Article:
In a recent ruling, the U.S. Court of Appeals for the Eleventh Circuit examined whether circuit courts have jurisdiction to hear direct appeals of unauthorized bankruptcy court orders that have not been reviewed by a district court. This was an issue of first impression in the Eleventh Circuit. The appellate court held that a bankruptcy court’s ruling in a non-core proceeding that has not been reviewed by the district court carries no adjudicative authority and is therefore not directly appealable to the circuit court. The court of appeals returned the case to the district court for further proceedings.

At issue in Wortley v. Bakst were a number of adversary proceedings arising in the Chapter 7 bankruptcy of Pennsylvania-based Trafford Distribution Center (“Trafford”). The bankruptcy judge presiding over the bankruptcy case and the adversary proceedings was accused of showing favoritism to the Chapter 7 trustee’s law firm which had hired his fiancé while the bankruptcy case and adversary proceedings were pending. The law firm prevailed in the adversary proceedings and the defendants, collectively referred to as the “Wortley parties,” were ordered to pay over $2.5 million to Trafford’s bankruptcy estate.

Following the judgments, the Wortley parties brought a state court action alleging that the bankruptcy judge had been improperly influenced by the law firm through its hiring of the judge’s fiancé. The state court action was removed to bankruptcy court. A new bankruptcy judge dismissed the Wortley parties’ claims and certified his decision for direct appeal to the Court of Appeals for the Eleventh Circuit.

The court of appeals grappled over whether it had jurisdiction to hear the merits of the Wortley parties’ appeal. First, it analyzed whether the bankruptcy court had the authority to enter final judgments in the adversary proceedings. Bankruptcy courts may hear two types of proceedings in connection with the administration of a bankruptcy estate: core proceedings and non-core proceedings. A matter is a core proceeding if it arises only in the bankruptcy context and involves rights created by federal bankruptcy law. If a matter is a core proceeding, the bankruptcy court may enter final judgment absent consent by the parties. On the other hand, a matter is non-core if it is a related case that could potentially affect the bankruptcy estate. If a matter is non-core, the bankruptcy court cannot enter a final judgment, but instead must enter proposed findings of fact and conclusions of law for the district court to review de novo.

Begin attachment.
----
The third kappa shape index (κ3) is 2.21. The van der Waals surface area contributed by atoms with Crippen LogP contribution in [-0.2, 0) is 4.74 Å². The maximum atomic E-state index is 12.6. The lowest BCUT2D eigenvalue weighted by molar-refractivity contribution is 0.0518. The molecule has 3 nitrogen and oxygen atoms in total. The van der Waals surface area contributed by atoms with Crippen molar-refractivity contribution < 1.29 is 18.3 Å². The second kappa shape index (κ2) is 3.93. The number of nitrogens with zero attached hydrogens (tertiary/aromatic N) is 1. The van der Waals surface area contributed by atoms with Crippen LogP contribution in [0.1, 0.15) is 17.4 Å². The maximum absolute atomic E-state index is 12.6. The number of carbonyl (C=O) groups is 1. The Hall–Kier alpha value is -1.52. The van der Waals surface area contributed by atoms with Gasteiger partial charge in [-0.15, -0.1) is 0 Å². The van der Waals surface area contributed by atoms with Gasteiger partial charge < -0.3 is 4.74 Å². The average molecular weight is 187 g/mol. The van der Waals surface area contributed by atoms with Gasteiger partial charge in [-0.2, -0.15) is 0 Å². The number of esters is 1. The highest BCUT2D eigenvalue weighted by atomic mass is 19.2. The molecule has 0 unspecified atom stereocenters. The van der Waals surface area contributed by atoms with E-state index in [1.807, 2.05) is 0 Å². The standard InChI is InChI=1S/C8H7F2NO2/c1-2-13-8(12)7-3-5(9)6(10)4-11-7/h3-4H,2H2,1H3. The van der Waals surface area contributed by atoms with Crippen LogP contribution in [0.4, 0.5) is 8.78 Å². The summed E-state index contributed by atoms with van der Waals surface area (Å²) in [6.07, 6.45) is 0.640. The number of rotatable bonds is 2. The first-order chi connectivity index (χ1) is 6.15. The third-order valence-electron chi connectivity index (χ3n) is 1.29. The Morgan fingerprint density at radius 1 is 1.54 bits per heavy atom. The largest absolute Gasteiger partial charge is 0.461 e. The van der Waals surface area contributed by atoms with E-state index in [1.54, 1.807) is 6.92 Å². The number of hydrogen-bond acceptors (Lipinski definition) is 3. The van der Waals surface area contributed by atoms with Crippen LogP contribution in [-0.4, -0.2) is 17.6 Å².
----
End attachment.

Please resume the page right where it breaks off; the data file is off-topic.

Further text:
The court of appeals found that the bankruptcy court did not have authority to enter a final order or dismissal because it only had “related to” jurisdiction over the Wortley parties’ claims, i.e., it was a non-core proceeding related to the Trafford bankruptcy. The court explained its holding by noting that this was not the sort of case that would arise only in bankruptcy, because corruption or improper conduct of a judge can occur in any type of legal proceeding. The court also noted that the case did not involve any rights created by federal bankruptcy law.

As a result of the case being a non-core proceeding, the appellate court held that it did not have jurisdiction to consider the merits of the Worley parties’ appeal because the bankruptcy court’s findings needed to first be reviewed by a district court. The court cited to 28 U.S.C. § 158(d)(2)(A) to note that the appellate court only has jurisdiction to hear certified, direct appeals from “final judgments, orders, and decrees.” Because the bankruptcy court did not have authority to enter the order of dismissal that it certified for direct appeal, appellate jurisdiction under Section 158 was lacking. While this was a case of first impression in the Eleventh Circuit, the holding was consistent with the Seventh Circuit’s holding on the same issue. The court’s ruling also underscores the appellate court’s hesitancy to hear bankruptcy matters that have not been reviewed by lower courts to “finality.”

As a result of this case, more federal courts of appeals may weigh in on their jurisdiction in bankruptcy cases. While the Seventh Circuit and the Eleventh Circuit agree that federal circuit courts do not have jurisdiction to hear direct appeals of unauthorized bankruptcy court orders that have not been reviewed by a district court, another court of appeals ruling the other way could lead to Supreme Court consideration of this issue. Also, as a result of this case bankruptcy judges, at least in the Eleventh Circuit, may be hesitant to consider a bankruptcy proceeding as a “core”, and instead may opt to propose findings of facts and conclusions of law for the district court to review de novo.